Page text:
Reading Matters


“Just as art needs no justification—we may rest assured that beauty, goodness, and truth are well able to fend for themselves—so also the shelf life needs no defense.” -Tristan Gylberd

The Apostle Paul wrote to Timothy, “The cloak that I left at Troas with Carpus, when you come, bring with you, and the books, but especially the parchments” – 2 Tim. 4:13. We have no idea what these books were, but we do know that they were very important to Paul.

Charles Spurgeon said of Paul’s request: “He is inspired, yet he wants books! He has been preaching for 30 years, yet he wants books! He has seen the Lord, and yet he wants books! He has had a wider experience than most men, yet he wants books! He had been caught up into the third Heaven, and heard things it is unlawful for a man to utter, yet he wants books! He had written the major part of the New Testament, yet he wants books!

”As I have read and studied about the lives of great Christians, leaders and thinkers; nothing stands out more consistently or monumentally than that they overcame great difficulty and were influenced by great books. Books may serve as a mirror or looking glass, and frequently provide us essential insights and inspiration. How often a good book has been instrumental in developing an identity, choosing a calling, receiving needed correction, or catalyzing one’s big ideas. I believe the desired mortar for life, and necessary materials for building leadership are available on bookshelves near you.

Mark Twain once said, “Travel somehow broadens the mind and softens the heart.” The same could be said of reading. “The image of life as a road (journey) is probably the single most popular image in the world’s literature—all the great epics are true to life by being true to this image”(Peter Kreeft). In books, we have the uncanny ability to observe the mountaintops and valleys of human experience from a safe distance. Close enough to see and feel; yet far enough from the reality (of warfare, storms, successes, sickness, broken hearts or dreams) to learn from and live to tell about it. We can travel anywhere, sit at the feet of anyone and journey through any experience to learn life’s greatest lessons. We simply need to pick up the right book, a good book and read on. Warren Wiersbe said, “Reading is not a matter of having time, but of taking time, of making time. We always make time for the things that are important to us…Readers are Leaders! ...so invest time in reading good books.”

The value of reading is inestimable. “You are what you read.” “Reading is to the mind what (food and) exercise is to the body. As by one, health is preserved, strengthened and invigorated; by the other, virtue-which is the health of the mind-is kept alive, cherished and confirmed” (Joseph Addison). It has been said that the mind grows by what it takes in, and the heart grows by what it gives out. Therefore, a life committed to reading and giving is the most likely to mature and influence.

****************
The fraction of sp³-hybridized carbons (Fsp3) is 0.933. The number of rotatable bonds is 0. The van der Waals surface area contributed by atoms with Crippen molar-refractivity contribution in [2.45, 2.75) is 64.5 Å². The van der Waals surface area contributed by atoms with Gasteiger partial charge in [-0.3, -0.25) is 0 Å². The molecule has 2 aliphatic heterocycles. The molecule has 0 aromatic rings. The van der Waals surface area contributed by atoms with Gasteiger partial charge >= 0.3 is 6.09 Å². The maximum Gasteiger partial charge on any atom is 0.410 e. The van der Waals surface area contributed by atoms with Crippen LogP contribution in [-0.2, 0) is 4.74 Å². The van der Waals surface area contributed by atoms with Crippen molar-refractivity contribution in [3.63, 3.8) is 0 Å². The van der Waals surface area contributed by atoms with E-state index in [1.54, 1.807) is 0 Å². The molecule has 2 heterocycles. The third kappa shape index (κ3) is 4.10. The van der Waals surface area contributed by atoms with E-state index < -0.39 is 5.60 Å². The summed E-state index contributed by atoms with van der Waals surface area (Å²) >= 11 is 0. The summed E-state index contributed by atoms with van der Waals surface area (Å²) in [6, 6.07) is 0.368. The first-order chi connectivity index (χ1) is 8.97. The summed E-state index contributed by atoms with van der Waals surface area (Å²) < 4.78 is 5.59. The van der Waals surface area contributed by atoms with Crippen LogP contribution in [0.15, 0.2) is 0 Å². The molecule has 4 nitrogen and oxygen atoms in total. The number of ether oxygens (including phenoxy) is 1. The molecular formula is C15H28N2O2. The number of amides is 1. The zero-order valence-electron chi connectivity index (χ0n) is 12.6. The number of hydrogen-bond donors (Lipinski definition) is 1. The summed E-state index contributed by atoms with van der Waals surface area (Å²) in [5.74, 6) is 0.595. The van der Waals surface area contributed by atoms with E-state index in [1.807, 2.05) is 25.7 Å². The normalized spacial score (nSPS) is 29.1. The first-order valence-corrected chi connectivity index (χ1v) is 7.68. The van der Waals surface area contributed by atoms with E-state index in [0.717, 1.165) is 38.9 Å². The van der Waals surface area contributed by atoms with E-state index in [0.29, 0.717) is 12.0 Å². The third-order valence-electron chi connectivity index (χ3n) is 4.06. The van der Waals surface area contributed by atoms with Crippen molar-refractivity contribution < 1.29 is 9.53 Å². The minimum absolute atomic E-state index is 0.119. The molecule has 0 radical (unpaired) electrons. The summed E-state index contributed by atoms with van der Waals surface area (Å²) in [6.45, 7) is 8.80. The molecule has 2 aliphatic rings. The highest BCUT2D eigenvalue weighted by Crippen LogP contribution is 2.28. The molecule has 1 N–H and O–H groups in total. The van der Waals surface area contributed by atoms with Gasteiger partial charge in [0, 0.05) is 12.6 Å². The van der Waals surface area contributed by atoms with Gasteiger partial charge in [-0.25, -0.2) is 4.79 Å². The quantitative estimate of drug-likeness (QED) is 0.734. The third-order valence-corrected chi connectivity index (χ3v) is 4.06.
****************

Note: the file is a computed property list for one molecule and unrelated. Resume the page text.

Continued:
We should never forget that “the battle for ideas is fought between the covers of books” (G.E. Veith). Also, “you can find all the new ideas in old books; only there you will find them balanced, kept in their place, and sometimes contradicted and overcome by other and better ideas” (G.K. Chesterton). It is certainly true that books and history have a wonderful way of freeing us from ignorance and the cult of the contemporary. Let us remember, that God inspired authorship of a book—the Bible; and both gave us teachers and called us to a life of learning (discipleship).

At 20Twenty, our hope is to inspire you to embrace a life of enrichment –feeding on the treasure stores of wisdom, and growing from the life-lessons only found in human experience. May you delve into these recommended readings; and find yourself reading daily, deeply and intentionally. By doing this, you may win the war for clarity of vision and thought that is so critical to our health, vitality and posterity. Then, as Stu Webber aptly said, you will “see into life—not just look at it! You will look ahead, scan the horizon, anticipate needs and opportunities, spot potential dangers, define, discern, delineate direction, and chart a wise course.”

Happy Reading,
Pastor Chip

“How much richer we would be if we would refuse the books of the hour and discover again the books of the ages” (Robert Murray McCheyne).




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